Rev. Bethany Peerbolte
May 19, 2019
Genesis 2:15-23; John 15:12-17
Making friends is a basic life skill. We begin practicing before we can walk. But If I were to ask you “how does a person make a friend?” we would all have a hard time coming up with a solid answer. On my first day of kindergarten I was nervous about making friends. I don’t know how I had made the friends I already had but I was pretty sure my mom would remember and tell me how friending works. She told me all I had to do was walk up to someone and ask them to be my friend. Simple enough; at five I was unaware what rejection was and trusted my mom wouldn’t give me bad advice. Her advice actually served me well. I am still very close to two people I met that day.
But then 13 years later when I walked onto Michigan State University’s campus I panicked again. I had no idea how to make friends. Then it happened again when I walked off campus a few years later years later. If you put me in a new community today I would probably have the same panic attack. How have I gotten this far in life, with a lot of friends and friending experience, without a solid strategy on how to make friends?
There seems to be no wrong way to make a friend, thankfully. I have made friends during times of joy and times of grief. I have made friends because I was locked in buildings with them, aka school. Being an extrovert, I admit I have imposed my friendship on unsuspecting introverts. With so many different ways it is hard to give a straight answer to how to make a friend.
Carnegie tried to teach friend-making strategy in his book “How To Win friends and Influence People.” It did well in its time but today most people recognize his strategy as disingenuous at best and manipulative at worst.
As difficult as making friends can be it is essential to our happiness. A study from my alma matter found that friendships are more important than family relationships when it comes to our mental health. Psychologists think this is because we tend to do more leisurely activities with friends while family time can be more monotonous. The study does recognize that people do have deep friendships with family members so their conclusion was that the more support a person has the stronger their mental health tends to be.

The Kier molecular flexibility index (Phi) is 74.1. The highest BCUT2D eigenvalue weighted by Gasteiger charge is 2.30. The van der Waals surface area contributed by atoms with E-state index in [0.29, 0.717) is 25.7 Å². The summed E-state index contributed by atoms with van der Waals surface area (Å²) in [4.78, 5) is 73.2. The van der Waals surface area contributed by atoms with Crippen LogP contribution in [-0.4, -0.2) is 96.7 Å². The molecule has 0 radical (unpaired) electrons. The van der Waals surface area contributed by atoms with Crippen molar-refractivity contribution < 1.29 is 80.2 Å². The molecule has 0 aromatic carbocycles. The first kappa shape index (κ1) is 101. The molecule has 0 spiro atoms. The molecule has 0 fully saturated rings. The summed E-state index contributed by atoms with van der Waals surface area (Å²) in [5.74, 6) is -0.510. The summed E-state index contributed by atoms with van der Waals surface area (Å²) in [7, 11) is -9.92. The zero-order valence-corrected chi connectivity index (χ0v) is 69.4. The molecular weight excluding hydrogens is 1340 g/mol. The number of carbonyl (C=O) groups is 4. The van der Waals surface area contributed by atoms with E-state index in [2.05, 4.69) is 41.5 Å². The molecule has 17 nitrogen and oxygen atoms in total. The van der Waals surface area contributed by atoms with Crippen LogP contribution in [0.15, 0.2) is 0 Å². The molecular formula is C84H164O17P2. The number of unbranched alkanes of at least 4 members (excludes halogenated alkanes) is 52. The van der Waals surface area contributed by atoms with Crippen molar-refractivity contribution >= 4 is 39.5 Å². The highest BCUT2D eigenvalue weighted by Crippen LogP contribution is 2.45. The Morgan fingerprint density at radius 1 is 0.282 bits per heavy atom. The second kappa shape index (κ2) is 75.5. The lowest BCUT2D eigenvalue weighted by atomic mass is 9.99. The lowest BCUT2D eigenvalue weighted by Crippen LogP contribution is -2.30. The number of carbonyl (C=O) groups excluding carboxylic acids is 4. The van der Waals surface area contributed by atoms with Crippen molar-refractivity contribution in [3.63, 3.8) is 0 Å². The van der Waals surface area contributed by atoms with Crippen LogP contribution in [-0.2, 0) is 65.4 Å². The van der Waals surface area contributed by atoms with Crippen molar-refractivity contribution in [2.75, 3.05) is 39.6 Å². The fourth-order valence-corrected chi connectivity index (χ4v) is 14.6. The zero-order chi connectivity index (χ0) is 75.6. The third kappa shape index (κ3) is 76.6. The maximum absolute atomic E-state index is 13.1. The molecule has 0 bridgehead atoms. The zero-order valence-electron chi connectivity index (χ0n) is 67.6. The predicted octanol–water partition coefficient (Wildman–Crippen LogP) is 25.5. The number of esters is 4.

The idea that humans need other humans is not a new revelation. It’s Biblical, a Genesis 2 fundamental. The first problem ever to exist in the world is not sin: it’s isolation. Adam is in the garden alone. God sends every animal to Adam to be named but God also hopes Adam will pick one to become a friend. Not even the dog wins the part. God has to go back to the drawing board and come up with a better creature than anything already made. At this point, God has a lot of creating experience, and the woman does not disappoint. Adam finally has a friend. He no longer has to be alone.
Isolation is a major problem in God’s eye. We are not meant to be separated, we are meant to be in relationships, we are meant to be in friendships.
Jesus knew the importance of friendship. His first ministry act was to gather his support network and calls the disciples. In the Gospel of John, as Jesus prepares for the cross he talks to the disciples about friendship. He knows they are about to launch into a new chapter of life and he does not want them to panic about making friends after he is gone. He tells them to look for three markers of a good friend: imitation, information, and initiative.
Imitation is the first marker. Jesus says “You are my friends if you do what I command.” That’s some strong language, I wouldn’t say I command any of my friends although maybe my introverted friends would say that. Command does not feel right in the context of friendship. But what Jesus wants us to understand is that friends want to imitate one another. They have seen the value in another person’s thoughts and needs and want similar things. Jesus is commanding that the disciples love one another. No one in the room is protesting. No one is throwing their arms up and saying, “Ugh! Jesus, you ask too much.” No, because they are friends they all understand the context of the command and agree it’s a worthy thing to put into action.